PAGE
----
Apple partner speaks to customers about building even more powerful chipsets

Apple partner speaks to customers about building even more powerful chipsets
Cutting-edge chipsets for smartphones currently are produced using the 7nm process. The smaller that number, the larger the number of transistors that can fit inside a chipset. As a comparison, the 7nm Snapdragon 855 SoC is more powerful and energy-efficient than the 10nm Snapdragon 835. And when the phones powered by 5nm chips start rolling out, perhaps by the middle of next year at the earliest, they will be more powerful and energy-efficient than the current 7nm SoCs.

We could be coming to the end of Moore's Law, which is an observation made by former Intel CEO Gordon Moore. Moore noticed that the number of transistors in an integrated circuit (IC) doubles every two years. Back in 1965 Moore originally said that the transistor count in an IC would continue to double every year. After a decade, he revised that to the current definition. If you want to blow your mind, consider that 5nm chips will have 171.3 million transistors per square millimeter. And according to AnandTech, Taiwan Semiconductor Manufacturing Company (TSMC), the company that actually manufactures the chips designed by Apple, Qualcomm, Huawei, and others, has started development of the 3nm process.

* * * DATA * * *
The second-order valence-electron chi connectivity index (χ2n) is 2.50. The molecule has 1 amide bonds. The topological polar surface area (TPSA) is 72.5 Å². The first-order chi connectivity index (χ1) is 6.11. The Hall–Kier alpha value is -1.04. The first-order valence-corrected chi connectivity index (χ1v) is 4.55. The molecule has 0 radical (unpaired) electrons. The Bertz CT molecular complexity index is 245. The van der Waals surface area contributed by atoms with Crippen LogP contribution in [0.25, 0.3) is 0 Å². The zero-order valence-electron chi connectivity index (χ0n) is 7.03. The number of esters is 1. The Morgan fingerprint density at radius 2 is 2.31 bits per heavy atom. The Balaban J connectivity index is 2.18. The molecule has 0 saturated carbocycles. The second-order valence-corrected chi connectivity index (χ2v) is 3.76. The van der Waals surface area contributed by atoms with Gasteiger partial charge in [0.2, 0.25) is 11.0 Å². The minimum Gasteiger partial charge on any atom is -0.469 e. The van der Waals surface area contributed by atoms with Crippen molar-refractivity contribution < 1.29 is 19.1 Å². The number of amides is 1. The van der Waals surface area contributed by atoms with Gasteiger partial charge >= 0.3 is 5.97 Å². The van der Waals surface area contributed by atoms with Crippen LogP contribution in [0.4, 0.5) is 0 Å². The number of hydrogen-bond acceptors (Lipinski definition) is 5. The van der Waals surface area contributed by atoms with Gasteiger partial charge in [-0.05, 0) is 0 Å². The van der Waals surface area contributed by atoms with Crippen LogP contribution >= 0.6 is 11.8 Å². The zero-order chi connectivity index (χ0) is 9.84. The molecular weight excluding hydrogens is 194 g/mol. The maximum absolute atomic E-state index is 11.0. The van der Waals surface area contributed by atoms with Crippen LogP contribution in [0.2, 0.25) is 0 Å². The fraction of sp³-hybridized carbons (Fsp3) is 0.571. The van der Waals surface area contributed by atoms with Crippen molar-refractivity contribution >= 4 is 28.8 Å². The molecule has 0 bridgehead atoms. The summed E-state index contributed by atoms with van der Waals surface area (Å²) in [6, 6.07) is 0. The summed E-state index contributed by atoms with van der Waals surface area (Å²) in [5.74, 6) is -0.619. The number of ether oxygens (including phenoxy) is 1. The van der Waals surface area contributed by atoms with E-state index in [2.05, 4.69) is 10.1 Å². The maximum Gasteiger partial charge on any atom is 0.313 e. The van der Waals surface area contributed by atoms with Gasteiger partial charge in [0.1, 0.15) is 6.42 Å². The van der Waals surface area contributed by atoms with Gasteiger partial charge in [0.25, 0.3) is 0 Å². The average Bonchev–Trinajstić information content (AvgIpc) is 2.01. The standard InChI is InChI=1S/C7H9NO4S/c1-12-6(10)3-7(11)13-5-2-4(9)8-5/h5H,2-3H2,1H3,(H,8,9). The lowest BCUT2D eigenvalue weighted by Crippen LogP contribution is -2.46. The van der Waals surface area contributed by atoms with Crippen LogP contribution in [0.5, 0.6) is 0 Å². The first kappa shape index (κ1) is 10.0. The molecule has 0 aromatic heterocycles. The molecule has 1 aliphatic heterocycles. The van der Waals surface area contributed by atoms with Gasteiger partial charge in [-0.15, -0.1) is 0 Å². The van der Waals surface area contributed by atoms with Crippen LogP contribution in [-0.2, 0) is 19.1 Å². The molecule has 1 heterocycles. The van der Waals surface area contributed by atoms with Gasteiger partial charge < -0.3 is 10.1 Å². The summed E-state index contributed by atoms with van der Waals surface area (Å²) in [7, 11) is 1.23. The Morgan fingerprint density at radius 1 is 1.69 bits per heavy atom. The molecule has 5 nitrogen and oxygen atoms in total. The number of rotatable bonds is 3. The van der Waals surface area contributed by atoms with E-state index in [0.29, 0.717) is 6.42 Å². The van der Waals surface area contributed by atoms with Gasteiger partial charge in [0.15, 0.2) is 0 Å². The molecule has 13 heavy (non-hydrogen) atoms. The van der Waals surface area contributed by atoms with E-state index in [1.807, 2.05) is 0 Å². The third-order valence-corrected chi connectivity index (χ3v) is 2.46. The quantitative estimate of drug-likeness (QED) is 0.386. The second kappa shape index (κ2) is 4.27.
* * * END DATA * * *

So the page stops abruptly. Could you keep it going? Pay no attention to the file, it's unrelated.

Since 5nm chips are still 12 to 18 months away, TSMC won't discuss what the advantages of 3nm over 5nm will be. But the foundry did say that it looked at all possible transistor structure options for its customers and believes its solution will meet the requirements TSMC's customers have. The chip manufacturer notes that 3nm is a completely new technology and not just an improved version of the 5nm process.

In May 2018, Samsung revealed that it has a roadmap to 3nm with production starting as soon as 2022. Samsung is ending the use of its FinFET technology with the 3nm mode and will introduce its Gate-All-Around (GAA) design. This will allow transistors to be stacked vertically instead of just laterally.

Will Moore's Law still continue past the 3nm process? That is the question that for now, we can't answer.
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